Interacting with the Ethereum blockchain using JavaScript

4 minute read Updated:

This article is aimed at developers looking to get started in blockchain development with Ethereum. It assumes that you have some basic knowledge of the Ethereum blockchain, what a wallet is, what gas fees are and that you have set up a test MetaMask wallet. The focus here is on using ethers.js to read and write data on the blockchain. ethers.js is a library which makes it easy to interact with Ethereum and other EVM compatible blockchains.

What to expect

This article covers several examples for interacting with the Ethereum blockchain including:

  1. Reading the ETH balance of an account.
  2. Reading an ERC20 token ($IMX) balance of an account.
  3. Sending a transaction (sending ETH) from one account to another.
  4. Querying events emitted on the blockchain.
  5. Inspecting the information in specific blocks. I have published a code repository which contains several examples here. Feel free to clone it to get started: Interacting with Ethereum with JavaScript Demo


It is common for web applications in the Ethereum ecosystem (dapps) to make requests to Ethereum clients for reading data, transferring value between wallets and interacting with smart contracts. Commonly, these web applications make use of a provider which has been injected into the browser by a wallet application. A provider in this context is a JavaScript object that conforms to the EIP-1193 standard. It is used for sending RPC requests to Ethereum clients and receiving their responses. The following examples are Node.js scripts which make use of their own provider objects created with the ethers.js library.

Reading Balances

The first basic example shows how you can read the ETH balance of a wallet address. As this is a read-only transaction, we can just create a provider object and call the getBalance() method. This request does not update the state of the blockchain and so does not require the user to pay a gas fee.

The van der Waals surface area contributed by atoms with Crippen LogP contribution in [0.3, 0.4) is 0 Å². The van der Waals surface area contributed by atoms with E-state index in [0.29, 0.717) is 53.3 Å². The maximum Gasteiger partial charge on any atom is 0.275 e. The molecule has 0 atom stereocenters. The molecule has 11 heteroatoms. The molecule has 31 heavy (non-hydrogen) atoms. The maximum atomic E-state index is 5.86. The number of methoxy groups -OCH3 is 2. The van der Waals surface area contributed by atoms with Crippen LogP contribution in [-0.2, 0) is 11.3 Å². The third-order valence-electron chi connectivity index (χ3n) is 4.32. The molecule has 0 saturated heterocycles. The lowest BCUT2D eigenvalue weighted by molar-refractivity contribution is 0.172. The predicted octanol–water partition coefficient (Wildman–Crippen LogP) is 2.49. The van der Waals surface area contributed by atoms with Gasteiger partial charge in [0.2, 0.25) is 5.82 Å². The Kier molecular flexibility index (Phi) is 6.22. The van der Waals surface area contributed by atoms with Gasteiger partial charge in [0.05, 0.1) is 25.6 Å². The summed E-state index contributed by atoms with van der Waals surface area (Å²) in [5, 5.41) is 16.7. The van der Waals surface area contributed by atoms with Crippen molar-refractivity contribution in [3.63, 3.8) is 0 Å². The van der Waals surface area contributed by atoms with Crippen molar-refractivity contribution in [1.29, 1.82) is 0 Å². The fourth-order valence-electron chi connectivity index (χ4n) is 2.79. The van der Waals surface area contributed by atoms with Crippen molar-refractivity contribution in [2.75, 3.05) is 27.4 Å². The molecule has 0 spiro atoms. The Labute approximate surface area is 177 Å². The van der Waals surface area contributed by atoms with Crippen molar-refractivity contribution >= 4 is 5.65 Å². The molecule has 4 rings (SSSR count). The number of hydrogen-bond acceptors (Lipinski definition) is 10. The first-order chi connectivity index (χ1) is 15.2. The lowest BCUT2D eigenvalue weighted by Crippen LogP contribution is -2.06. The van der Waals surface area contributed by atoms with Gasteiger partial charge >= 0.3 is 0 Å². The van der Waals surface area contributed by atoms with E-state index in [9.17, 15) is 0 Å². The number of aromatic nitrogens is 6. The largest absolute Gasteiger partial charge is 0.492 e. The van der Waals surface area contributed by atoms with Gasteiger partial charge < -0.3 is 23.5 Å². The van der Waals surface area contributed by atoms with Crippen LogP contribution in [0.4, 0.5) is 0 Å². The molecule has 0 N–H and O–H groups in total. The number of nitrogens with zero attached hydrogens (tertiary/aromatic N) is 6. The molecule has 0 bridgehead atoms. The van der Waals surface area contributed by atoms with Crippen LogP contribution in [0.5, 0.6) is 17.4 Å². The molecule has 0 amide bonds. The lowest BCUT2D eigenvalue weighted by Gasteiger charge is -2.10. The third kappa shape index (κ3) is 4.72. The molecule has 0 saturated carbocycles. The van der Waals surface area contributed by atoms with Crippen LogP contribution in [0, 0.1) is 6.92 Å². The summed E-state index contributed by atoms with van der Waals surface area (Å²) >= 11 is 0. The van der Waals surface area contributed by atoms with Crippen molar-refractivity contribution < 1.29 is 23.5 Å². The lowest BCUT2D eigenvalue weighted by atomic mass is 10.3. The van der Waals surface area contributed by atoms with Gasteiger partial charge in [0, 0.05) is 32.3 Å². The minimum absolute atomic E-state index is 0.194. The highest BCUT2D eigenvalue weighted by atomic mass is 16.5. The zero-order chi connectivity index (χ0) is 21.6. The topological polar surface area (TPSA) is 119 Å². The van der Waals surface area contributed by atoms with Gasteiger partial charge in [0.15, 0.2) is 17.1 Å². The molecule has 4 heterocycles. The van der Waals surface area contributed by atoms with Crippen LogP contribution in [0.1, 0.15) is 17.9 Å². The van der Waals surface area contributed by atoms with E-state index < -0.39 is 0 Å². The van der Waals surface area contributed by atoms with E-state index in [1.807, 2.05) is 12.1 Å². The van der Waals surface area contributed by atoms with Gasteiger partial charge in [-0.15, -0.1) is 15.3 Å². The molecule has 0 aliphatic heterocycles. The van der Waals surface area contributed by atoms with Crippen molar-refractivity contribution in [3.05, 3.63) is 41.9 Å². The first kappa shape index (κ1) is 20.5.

Reading ERC20 Token Balances

The next example shows how you can read the ERC20 token balance of a wallet. An ERC20 token is a fungible token which is controlled by a smart contract. This keeps track of the total supply of the ERC20 tokens, the name, symbol of the currency and more importantly, the balance of all accounts which hold the token. In order to read the ERC20 token balance of a wallet, we need to make a connection to the smart contract and call the balanceOf() function. In this example we will use the Immutable X ERC20 contract to check the balance of a wallet. In order to connect to a smart contract, you will need to know the contract address, the interface of the contract (called an ABI) and a provider object. Again, as this is a read-only request, you will not have to pay a gas fee.

Sending a transaction

The Ethereum network allows its users to send and receive ETH in a peer to peer fashion. As long as I know your wallet address, I can send you some of my Ether. This is a simple transaction and as this changes the state of the blockchain (your balance goes up and mine goes down), it will require a gas fee to process the transaction. MetaMask is one of the most popular wallet applications and makes sending funds easy. However, if you want to do this programmatically, this is a way in which you can achieve that. This example requires the private key of the account that is sending the funds as it is required to authorise the transaction. It’s very important to keep this private key secret as anyone that has it will be able to submit transactions from the account. If you are using this example, create a test wallet in MetaMask to use and never put any ETH into this wallet. In this example we connect to the Goerli test net (a test network version of Ethereum) and send a transaction using Goerli ETH. If you don’t have Goerli ETH in your wallet you can request some from here:

Querying events on the blockchain

There are many other things that you can do with the blockchain, one of which is query the state of the blockchain to see what has happened. We can check which addresses sent funds to which other addresses and a heap of other transactions with smart contracts. When events like this occur, the smart contract will emit an event which can be queried and read. This next example shows how to query those events. Again we look at the Immutable X ERC20 token contract for transactions that have been made. By applying different filters we can narrow down the results to the events that we are looking for.

Inspect information in a block

The last example that we will go through is another read request. Using the provider we can query any block in the blockchain and inspect the transactions and other information contained within it.


With these basic examples you should be able to get started creating your own application or explore the activity of the Ethereum blockchain. Good luck!